Brexit: No Visa Deal for Performing Artist
The United Kingdom’s departure from the EU on the 1st January has presented several issues regarding mobility of performing artists between borders. Aside from the pandemic, the lack of a deal is proving to be the biggest obstacle for orchestras, band, solo artists and crew members to start touring again after Brexit.
The British and EU officials are passing the buck on who is accountable for the failure of reaching an agreement for a visa-free permit for musicians post-Brexit.
It has been reported that the British government turned down an EU offer to grant musicians visa-free travel in Europe after Brexit however the British government has denied the reports. British officials are blaming the EU for rejecting its own ambitious conditions for visa-free travel for musicians.
The absence of an agreement and the blame game has sparked an outcry from bands and solo artists who were previously free to work on both territories. Many musicians fear that they could be subject to additional requirements and visa costs under the current situation.
Visa Not Cost-Effective
Although travel is not yet feasible at present but with vaccination picking up pace in the EU and the UK, it will not be long before artists will start touring again.
Britain’s Musicians Union has warned that the cost of visas and the process of applying for them could make touring Europe for British bands, and the UK for Europeans, financially out of reach for all but the wealthiest and popular artists.
Popular European touring routes could now see artists and crew take on additional costs and paperwork.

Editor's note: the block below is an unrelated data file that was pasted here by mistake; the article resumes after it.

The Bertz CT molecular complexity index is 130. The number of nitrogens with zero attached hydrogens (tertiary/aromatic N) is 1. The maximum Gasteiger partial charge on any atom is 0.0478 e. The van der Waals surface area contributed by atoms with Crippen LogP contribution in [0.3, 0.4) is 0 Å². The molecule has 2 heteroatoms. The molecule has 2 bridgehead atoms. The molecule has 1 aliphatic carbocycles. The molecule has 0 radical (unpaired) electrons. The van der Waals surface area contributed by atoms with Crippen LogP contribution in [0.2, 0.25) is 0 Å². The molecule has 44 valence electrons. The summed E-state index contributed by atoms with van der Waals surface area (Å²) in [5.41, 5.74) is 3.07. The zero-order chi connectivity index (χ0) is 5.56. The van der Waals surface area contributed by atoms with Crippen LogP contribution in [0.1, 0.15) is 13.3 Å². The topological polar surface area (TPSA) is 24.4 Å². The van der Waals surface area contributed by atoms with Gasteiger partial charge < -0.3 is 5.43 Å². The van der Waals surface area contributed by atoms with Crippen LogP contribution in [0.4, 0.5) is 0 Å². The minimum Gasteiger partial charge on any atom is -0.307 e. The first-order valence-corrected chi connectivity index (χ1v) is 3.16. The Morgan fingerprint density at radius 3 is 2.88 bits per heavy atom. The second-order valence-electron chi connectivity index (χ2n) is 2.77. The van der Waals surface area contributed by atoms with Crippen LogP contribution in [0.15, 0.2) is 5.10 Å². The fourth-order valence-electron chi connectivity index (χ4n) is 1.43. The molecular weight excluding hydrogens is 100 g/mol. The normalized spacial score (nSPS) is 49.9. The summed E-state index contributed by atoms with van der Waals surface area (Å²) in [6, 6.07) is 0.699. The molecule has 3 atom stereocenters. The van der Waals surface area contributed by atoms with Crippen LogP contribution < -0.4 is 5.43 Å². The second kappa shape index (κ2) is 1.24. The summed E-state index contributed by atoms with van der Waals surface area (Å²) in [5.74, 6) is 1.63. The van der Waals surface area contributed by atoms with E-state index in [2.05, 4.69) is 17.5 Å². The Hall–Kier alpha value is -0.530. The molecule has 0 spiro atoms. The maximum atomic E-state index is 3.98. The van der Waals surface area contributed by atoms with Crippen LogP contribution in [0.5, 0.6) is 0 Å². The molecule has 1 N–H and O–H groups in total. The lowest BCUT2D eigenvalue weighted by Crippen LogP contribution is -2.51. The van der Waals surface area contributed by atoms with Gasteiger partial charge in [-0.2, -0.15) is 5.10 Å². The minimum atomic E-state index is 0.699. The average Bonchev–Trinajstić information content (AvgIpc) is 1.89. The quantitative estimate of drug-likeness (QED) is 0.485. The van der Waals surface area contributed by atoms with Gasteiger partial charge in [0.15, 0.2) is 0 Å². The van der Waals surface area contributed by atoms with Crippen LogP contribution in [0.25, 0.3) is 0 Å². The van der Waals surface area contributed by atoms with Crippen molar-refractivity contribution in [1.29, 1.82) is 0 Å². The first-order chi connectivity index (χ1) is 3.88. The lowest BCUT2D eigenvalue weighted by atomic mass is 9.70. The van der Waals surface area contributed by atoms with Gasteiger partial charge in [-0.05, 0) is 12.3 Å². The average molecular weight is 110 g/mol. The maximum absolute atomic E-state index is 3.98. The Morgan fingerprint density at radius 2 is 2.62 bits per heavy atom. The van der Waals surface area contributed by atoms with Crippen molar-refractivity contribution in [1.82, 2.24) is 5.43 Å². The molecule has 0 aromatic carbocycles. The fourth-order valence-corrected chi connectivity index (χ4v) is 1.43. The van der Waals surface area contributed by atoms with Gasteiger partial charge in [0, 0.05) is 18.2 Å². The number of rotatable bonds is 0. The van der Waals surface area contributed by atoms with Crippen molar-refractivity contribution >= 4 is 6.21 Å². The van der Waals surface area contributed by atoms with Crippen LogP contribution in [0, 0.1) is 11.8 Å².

In this regard, several artists are speaking out and a petition signed by more than 250,000 people is calling on the the British government to “negotiate a free cultural work permit” that would allow “bands, musicians, artists, TV and sports celebrities that tour the EU to perform shows and events and carnet exception for touring equipment”.
To join the Musician Union’s petition, you can sign up here.
As of 1 January 2021, all EU artists must apply for a UK visa in the same way non-EU musicians require travel permissions. EU artists must now also provide proof of savings and have a certificate of sponsorship from an event organiser.
Musicians’ Union General Secretary Horace Trubridge demanded greater support from the UK Prime Minister Boris Johnson for UK artists hoping to tour in Europe again once it’s safe to do so.
A “reciprocal agreement” for EU artists arriving into the UK would be “in the interests of the UK and EU”, he said.
UK Prime Minister Boris Johnson has promised to discuss the matter, stating “I know that our friends in the EU will be wanting to go further to improve things for not just musicians, but business travellers of all kinds. There is a mutual benefit,” he said.
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